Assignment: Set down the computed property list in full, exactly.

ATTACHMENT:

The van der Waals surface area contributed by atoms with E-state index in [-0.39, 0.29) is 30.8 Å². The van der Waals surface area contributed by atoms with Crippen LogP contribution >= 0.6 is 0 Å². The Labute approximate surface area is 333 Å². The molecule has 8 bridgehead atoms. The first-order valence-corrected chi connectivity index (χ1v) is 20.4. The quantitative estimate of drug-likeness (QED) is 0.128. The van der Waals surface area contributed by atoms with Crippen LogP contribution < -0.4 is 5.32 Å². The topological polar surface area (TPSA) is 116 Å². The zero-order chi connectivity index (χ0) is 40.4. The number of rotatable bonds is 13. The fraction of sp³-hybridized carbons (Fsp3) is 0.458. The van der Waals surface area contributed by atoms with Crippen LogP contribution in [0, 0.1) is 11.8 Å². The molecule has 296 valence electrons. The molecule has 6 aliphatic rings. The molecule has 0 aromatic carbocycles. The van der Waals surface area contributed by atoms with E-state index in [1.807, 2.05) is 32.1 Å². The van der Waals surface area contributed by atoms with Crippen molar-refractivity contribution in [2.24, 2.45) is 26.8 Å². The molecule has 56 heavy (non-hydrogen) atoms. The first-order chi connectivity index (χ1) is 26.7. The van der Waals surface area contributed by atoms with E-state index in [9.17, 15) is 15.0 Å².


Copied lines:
The van der Waals surface area contributed by atoms with E-state index in [-0.39, 0.29) is 30.8 Å². The van der Waals surface area contributed by atoms with Crippen LogP contribution >= 0.6 is 0 Å². The Labute approximate surface area is 333 Å². The molecule has 8 bridgehead atoms. The first-order valence-corrected chi connectivity index (χ1v) is 20.4. The quantitative estimate of drug-likeness (QED) is 0.128. The van der Waals surface area contributed by atoms with Crippen LogP contribution < -0.4 is 5.32 Å². The topological polar surface area (TPSA) is 116 Å². The zero-order chi connectivity index (χ0) is 40.4. The number of rotatable bonds is 13. The fraction of sp³-hybridized carbons (Fsp3) is 0.458. The van der Waals surface area contributed by atoms with Crippen LogP contribution in [0, 0.1) is 11.8 Å². The molecule has 296 valence electrons. The molecule has 6 aliphatic rings. The molecule has 0 aromatic carbocycles. The van der Waals surface area contributed by atoms with E-state index in [1.807, 2.05) is 32.1 Å². The van der Waals surface area contributed by atoms with Crippen molar-refractivity contribution in [2.24, 2.45) is 26.8 Å². The molecule has 56 heavy (non-hydrogen) atoms. The first-order chi connectivity index (χ1) is 26.7. The van der Waals surface area contributed by atoms with E-state index in [9.17, 15) is 15.0 Å².